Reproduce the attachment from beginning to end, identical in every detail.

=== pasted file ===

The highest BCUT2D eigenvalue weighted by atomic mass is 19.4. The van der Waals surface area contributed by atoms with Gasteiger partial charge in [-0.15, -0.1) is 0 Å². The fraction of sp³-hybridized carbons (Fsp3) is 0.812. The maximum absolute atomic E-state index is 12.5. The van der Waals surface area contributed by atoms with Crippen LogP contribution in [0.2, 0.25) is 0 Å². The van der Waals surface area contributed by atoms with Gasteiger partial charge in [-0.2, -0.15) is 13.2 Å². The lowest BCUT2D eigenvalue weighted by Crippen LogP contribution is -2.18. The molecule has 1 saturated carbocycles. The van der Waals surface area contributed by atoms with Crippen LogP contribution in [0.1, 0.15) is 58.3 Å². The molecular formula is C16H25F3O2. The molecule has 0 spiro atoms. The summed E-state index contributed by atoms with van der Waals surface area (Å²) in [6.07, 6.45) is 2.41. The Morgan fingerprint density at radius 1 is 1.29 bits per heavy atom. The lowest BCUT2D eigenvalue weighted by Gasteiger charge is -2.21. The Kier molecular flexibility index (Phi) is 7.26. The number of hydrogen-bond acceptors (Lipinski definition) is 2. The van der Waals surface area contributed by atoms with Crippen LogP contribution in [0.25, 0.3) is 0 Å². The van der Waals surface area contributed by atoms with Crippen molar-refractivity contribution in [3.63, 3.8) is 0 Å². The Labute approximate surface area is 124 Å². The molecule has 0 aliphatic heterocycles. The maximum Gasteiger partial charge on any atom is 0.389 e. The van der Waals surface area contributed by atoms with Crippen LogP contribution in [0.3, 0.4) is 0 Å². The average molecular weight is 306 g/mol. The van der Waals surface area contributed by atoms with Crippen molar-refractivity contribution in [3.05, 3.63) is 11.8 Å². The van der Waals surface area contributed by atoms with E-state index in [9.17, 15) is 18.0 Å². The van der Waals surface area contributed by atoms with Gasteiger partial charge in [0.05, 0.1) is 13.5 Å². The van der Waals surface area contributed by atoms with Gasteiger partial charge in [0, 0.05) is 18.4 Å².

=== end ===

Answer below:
The highest BCUT2D eigenvalue weighted by atomic mass is 19.4. The van der Waals surface area contributed by atoms with Gasteiger partial charge in [-0.15, -0.1) is 0 Å². The fraction of sp³-hybridized carbons (Fsp3) is 0.812. The maximum absolute atomic E-state index is 12.5. The van der Waals surface area contributed by atoms with Crippen LogP contribution in [0.2, 0.25) is 0 Å². The van der Waals surface area contributed by atoms with Gasteiger partial charge in [-0.2, -0.15) is 13.2 Å². The lowest BCUT2D eigenvalue weighted by Crippen LogP contribution is -2.18. The molecule has 1 saturated carbocycles. The van der Waals surface area contributed by atoms with Crippen LogP contribution in [0.1, 0.15) is 58.3 Å². The molecular formula is C16H25F3O2. The molecule has 0 spiro atoms. The summed E-state index contributed by atoms with van der Waals surface area (Å²) in [6.07, 6.45) is 2.41. The Morgan fingerprint density at radius 1 is 1.29 bits per heavy atom. The lowest BCUT2D eigenvalue weighted by Gasteiger charge is -2.21. The Kier molecular flexibility index (Phi) is 7.26. The number of hydrogen-bond acceptors (Lipinski definition) is 2. The van der Waals surface area contributed by atoms with Crippen LogP contribution in [0.25, 0.3) is 0 Å². The van der Waals surface area contributed by atoms with Crippen molar-refractivity contribution in [3.63, 3.8) is 0 Å². The Labute approximate surface area is 124 Å². The molecule has 0 aliphatic heterocycles. The maximum Gasteiger partial charge on any atom is 0.389 e. The van der Waals surface area contributed by atoms with Crippen LogP contribution in [0.3, 0.4) is 0 Å². The average molecular weight is 306 g/mol. The van der Waals surface area contributed by atoms with Crippen molar-refractivity contribution in [3.05, 3.63) is 11.8 Å². The van der Waals surface area contributed by atoms with E-state index in [9.17, 15) is 18.0 Å². The van der Waals surface area contributed by atoms with Gasteiger partial charge in [0.05, 0.1) is 13.5 Å². The van der Waals surface area contributed by atoms with Gasteiger partial charge in [0, 0.05) is 18.4 Å².